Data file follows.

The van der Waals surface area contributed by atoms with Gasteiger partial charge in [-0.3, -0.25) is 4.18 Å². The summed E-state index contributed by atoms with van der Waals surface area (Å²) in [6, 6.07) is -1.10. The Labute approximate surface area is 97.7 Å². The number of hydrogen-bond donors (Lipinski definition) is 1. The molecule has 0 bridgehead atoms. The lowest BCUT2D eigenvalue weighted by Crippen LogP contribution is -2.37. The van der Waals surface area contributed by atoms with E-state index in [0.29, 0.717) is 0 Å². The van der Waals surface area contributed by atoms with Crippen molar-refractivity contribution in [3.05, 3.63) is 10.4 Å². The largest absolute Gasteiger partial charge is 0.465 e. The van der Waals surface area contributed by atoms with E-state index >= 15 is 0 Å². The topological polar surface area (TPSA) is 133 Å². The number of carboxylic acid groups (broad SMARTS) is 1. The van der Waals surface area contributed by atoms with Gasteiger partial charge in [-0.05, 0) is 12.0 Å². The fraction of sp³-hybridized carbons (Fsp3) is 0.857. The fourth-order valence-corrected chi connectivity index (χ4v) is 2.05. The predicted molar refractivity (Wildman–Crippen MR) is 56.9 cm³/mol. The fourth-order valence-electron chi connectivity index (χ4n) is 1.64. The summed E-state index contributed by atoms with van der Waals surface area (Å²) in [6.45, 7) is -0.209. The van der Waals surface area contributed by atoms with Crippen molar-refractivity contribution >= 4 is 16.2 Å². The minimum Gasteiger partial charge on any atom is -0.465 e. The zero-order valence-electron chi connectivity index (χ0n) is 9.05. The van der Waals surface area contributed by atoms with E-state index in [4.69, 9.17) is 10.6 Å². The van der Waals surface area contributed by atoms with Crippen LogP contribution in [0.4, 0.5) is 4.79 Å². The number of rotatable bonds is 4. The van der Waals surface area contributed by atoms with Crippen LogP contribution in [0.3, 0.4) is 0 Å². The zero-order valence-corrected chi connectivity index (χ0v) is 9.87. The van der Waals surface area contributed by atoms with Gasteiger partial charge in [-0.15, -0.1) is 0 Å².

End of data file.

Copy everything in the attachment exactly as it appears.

The van der Waals surface area contributed by atoms with Gasteiger partial charge in [-0.3, -0.25) is 4.18 Å². The summed E-state index contributed by atoms with van der Waals surface area (Å²) in [6, 6.07) is -1.10. The Labute approximate surface area is 97.7 Å². The number of hydrogen-bond donors (Lipinski definition) is 1. The molecule has 0 bridgehead atoms. The lowest BCUT2D eigenvalue weighted by Crippen LogP contribution is -2.37. The van der Waals surface area contributed by atoms with E-state index in [0.29, 0.717) is 0 Å². The van der Waals surface area contributed by atoms with Crippen molar-refractivity contribution in [3.05, 3.63) is 10.4 Å². The largest absolute Gasteiger partial charge is 0.465 e. The van der Waals surface area contributed by atoms with E-state index >= 15 is 0 Å². The topological polar surface area (TPSA) is 133 Å². The number of carboxylic acid groups (broad SMARTS) is 1. The van der Waals surface area contributed by atoms with Gasteiger partial charge in [-0.05, 0) is 12.0 Å². The fraction of sp³-hybridized carbons (Fsp3) is 0.857. The fourth-order valence-corrected chi connectivity index (χ4v) is 2.05. The predicted molar refractivity (Wildman–Crippen MR) is 56.9 cm³/mol. The fourth-order valence-electron chi connectivity index (χ4n) is 1.64. The summed E-state index contributed by atoms with van der Waals surface area (Å²) in [6.45, 7) is -0.209. The van der Waals surface area contributed by atoms with Crippen molar-refractivity contribution >= 4 is 16.2 Å². The minimum Gasteiger partial charge on any atom is -0.465 e. The zero-order valence-electron chi connectivity index (χ0n) is 9.05. The van der Waals surface area contributed by atoms with E-state index in [4.69, 9.17) is 10.6 Å². The van der Waals surface area contributed by atoms with Crippen LogP contribution in [0.4, 0.5) is 4.79 Å². The number of rotatable bonds is 4. The van der Waals surface area contributed by atoms with Crippen LogP contribution in [0.3, 0.4) is 0 Å². The zero-order valence-corrected chi connectivity index (χ0v) is 9.87. The van der Waals surface area contributed by atoms with Gasteiger partial charge in [-0.15, -0.1) is 0 Å².